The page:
When attempting to make a claim that Maryland Terrapins' breakout center Alex Len is the front-runner for ACC Player of the Year, there's always going to be one seemingly unavoidable elephant in the room.
While he's not nearly as big as a real elephant, Duke's Mason Plumlee has been terrorizing quality big men with relentless interior play.
In fact, Plumlee has been receiving major recognition in National Player of the Year votes. Heck, I even put him No. 1 nationally in one of my recent articles.
He deserved it.
Plumlee's Blue Devils have faced off against six quality opponents, including three then-Top Five foes. He's been consistent in every facet of the game, dominating from the tip to the final whistle.
But sometimes, basketball fanatics have to look into the lens (no pun intended) of the future, and try to predict how the remainder of the season will play out rather than evaluate past performances.
If the season ended today, sure, Plumlee would take home top ACC player honors in a heartbeat.
But the season doesn't end today. It doesn't end in a few weeks or in a month.
It lasts throughout March, and Alex Len has displayed an abundance of promise that is impossible to ignore.
Len burst onto the national spotlight when Maryland battled No. 3 Kentucky at the Barclays Center in November. The 7'1'' product of Ukraine exploded for 23 points, 12 rebounds and four blocks against Nerlens Noel.
Since then, Len has drastically fallen off the national radar, save for one nationally televised game against Northwestern. It's simply impossible to impress people when they can't watch your games, which has been the case with Len due to Maryland's soft schedule.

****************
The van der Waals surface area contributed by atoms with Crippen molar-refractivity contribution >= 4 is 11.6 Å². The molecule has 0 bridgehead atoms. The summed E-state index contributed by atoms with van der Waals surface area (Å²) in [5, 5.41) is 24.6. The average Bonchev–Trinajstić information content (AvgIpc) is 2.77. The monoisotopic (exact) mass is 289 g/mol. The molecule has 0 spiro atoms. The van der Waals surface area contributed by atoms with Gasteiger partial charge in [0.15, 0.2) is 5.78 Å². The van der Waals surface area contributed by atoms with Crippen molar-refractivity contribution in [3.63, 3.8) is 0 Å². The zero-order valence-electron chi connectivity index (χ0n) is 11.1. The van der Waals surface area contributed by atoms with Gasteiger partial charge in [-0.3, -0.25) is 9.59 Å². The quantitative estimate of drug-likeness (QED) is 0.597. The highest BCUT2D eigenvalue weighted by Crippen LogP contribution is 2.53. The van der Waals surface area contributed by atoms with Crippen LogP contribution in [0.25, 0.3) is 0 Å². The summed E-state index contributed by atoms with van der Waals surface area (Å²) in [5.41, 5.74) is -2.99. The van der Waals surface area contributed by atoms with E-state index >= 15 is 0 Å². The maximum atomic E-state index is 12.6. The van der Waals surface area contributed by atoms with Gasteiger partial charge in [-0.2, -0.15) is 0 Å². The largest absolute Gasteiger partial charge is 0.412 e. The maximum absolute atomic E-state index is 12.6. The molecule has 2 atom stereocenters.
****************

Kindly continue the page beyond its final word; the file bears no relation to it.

In fact, many analysts have stated they don't care what Len does until Maryland plays Virginia Tech in early January to begin ACC play, and here's why:
While Len has certainly maintained his level of play since the opener in Brooklyn, Maryland has enjoyed substantial leads to the extent that Len loses minutes or receives less touches in order to give some of the more unproven players more experience.
His numbers? Not too shabby either. Totals of 13.9 points, 8.8 rebounds and more than two blocks per game are numbers you don't frequently come by, even if some of the opponents have RPIs in the 300s.
But the most impressive part is that he's only playing 25.4 minutes per night.
If you increase that total by just 25 percent up to about 32 minutes—which is what he'll most likely average during ACC play—his numbers are comparable to Plumlee's, who is averaging around 19 points and 11 rebounds per night.
Once Len competes against the likes of Plumlee, North Carolina's James Michael McAdoo, North Carolina State's Richard Howell and Miami's Reggie Johnson on a national stage, there's no doubt that he'll re-emerge as a top player in the nation, not just in the league.
The Plumlee versus Len battle on the court should be anticipated as much as any other individual matchup this season. Aside from Plumlee, no player in the ACC has the physical tools or skill level to contain Len.
Len does a tremendous job of using his length to seal off defenders in the post and turn entry passes into drop-step dunks. If he doesn't like the angle, he has the ability to step out for a 12-footer, which is rare for someone of his height.
In addition to offensive prowess, Len has asserted himself among the top shot-blockers in the ACC. When he's not swatting shots, he's altering shots—which happens almost every time an opponent enters the lane.
Or shall we call it "Alex Len territory"?
It's understandable that Len isn't receiving the same praise as Plumlee because Duke's schedule has put Plumlee in the spotlight, especially on television.
Stiffer competition leads to closer games, which lead to more touches for Plumlee. Len loses touches because Maryland has beaten up on the likes of University of Maryland Eastern Shore and Monmouth University.
Once the factors of touches, minutes and national spotlight become a common denominator between Len and Plumlee, Maryland's center should break through as the favorite. His skills are unprecedented, and his numbers should be unmatched.
Plumlee may be the favorite as of now, but Len has all of the makings, and then some, to push through as ACC Player of the Year.
Like the new article format? Send us feedback!